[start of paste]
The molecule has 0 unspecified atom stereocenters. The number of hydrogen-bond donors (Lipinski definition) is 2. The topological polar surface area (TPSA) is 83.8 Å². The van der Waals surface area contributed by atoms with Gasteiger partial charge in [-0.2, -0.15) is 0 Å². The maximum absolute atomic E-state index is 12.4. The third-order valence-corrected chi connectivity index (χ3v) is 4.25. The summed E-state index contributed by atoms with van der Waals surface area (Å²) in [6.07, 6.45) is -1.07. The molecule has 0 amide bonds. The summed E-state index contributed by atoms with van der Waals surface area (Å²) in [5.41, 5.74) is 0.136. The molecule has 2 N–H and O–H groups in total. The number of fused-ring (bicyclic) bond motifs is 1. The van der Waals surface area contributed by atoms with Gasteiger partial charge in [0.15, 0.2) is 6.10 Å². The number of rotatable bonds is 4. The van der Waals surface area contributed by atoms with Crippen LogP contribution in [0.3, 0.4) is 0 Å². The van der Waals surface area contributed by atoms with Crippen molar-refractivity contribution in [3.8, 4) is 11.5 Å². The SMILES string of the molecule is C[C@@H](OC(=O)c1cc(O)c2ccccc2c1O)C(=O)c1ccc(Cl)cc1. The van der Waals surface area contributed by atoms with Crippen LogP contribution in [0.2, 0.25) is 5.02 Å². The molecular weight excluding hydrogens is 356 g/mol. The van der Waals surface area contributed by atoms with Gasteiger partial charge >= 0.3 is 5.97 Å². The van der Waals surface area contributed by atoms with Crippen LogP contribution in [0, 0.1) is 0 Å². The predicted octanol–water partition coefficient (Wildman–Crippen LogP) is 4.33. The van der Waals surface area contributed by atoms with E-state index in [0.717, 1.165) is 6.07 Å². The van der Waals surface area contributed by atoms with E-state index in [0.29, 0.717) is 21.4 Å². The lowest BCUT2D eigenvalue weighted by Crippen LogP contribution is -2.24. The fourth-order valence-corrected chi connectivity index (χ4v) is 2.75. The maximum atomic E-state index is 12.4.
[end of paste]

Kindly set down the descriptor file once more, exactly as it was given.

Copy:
The molecule has 0 unspecified atom stereocenters. The number of hydrogen-bond donors (Lipinski definition) is 2. The topological polar surface area (TPSA) is 83.8 Å². The van der Waals surface area contributed by atoms with Gasteiger partial charge in [-0.2, -0.15) is 0 Å². The maximum absolute atomic E-state index is 12.4. The third-order valence-corrected chi connectivity index (χ3v) is 4.25. The summed E-state index contributed by atoms with van der Waals surface area (Å²) in [6.07, 6.45) is -1.07. The molecule has 0 amide bonds. The summed E-state index contributed by atoms with van der Waals surface area (Å²) in [5.41, 5.74) is 0.136. The molecule has 2 N–H and O–H groups in total. The number of fused-ring (bicyclic) bond motifs is 1. The van der Waals surface area contributed by atoms with Gasteiger partial charge in [0.15, 0.2) is 6.10 Å². The number of rotatable bonds is 4. The van der Waals surface area contributed by atoms with Crippen LogP contribution in [0.3, 0.4) is 0 Å². The van der Waals surface area contributed by atoms with Crippen molar-refractivity contribution in [3.8, 4) is 11.5 Å². The SMILES string of the molecule is C[C@@H](OC(=O)c1cc(O)c2ccccc2c1O)C(=O)c1ccc(Cl)cc1. The van der Waals surface area contributed by atoms with Crippen LogP contribution in [0.2, 0.25) is 5.02 Å². The molecular weight excluding hydrogens is 356 g/mol. The van der Waals surface area contributed by atoms with Gasteiger partial charge >= 0.3 is 5.97 Å². The van der Waals surface area contributed by atoms with Crippen LogP contribution in [0, 0.1) is 0 Å². The predicted octanol–water partition coefficient (Wildman–Crippen LogP) is 4.33. The van der Waals surface area contributed by atoms with E-state index in [0.717, 1.165) is 6.07 Å². The van der Waals surface area contributed by atoms with E-state index in [0.29, 0.717) is 21.4 Å². The lowest BCUT2D eigenvalue weighted by Crippen LogP contribution is -2.24. The fourth-order valence-corrected chi connectivity index (χ4v) is 2.75. The maximum atomic E-state index is 12.4.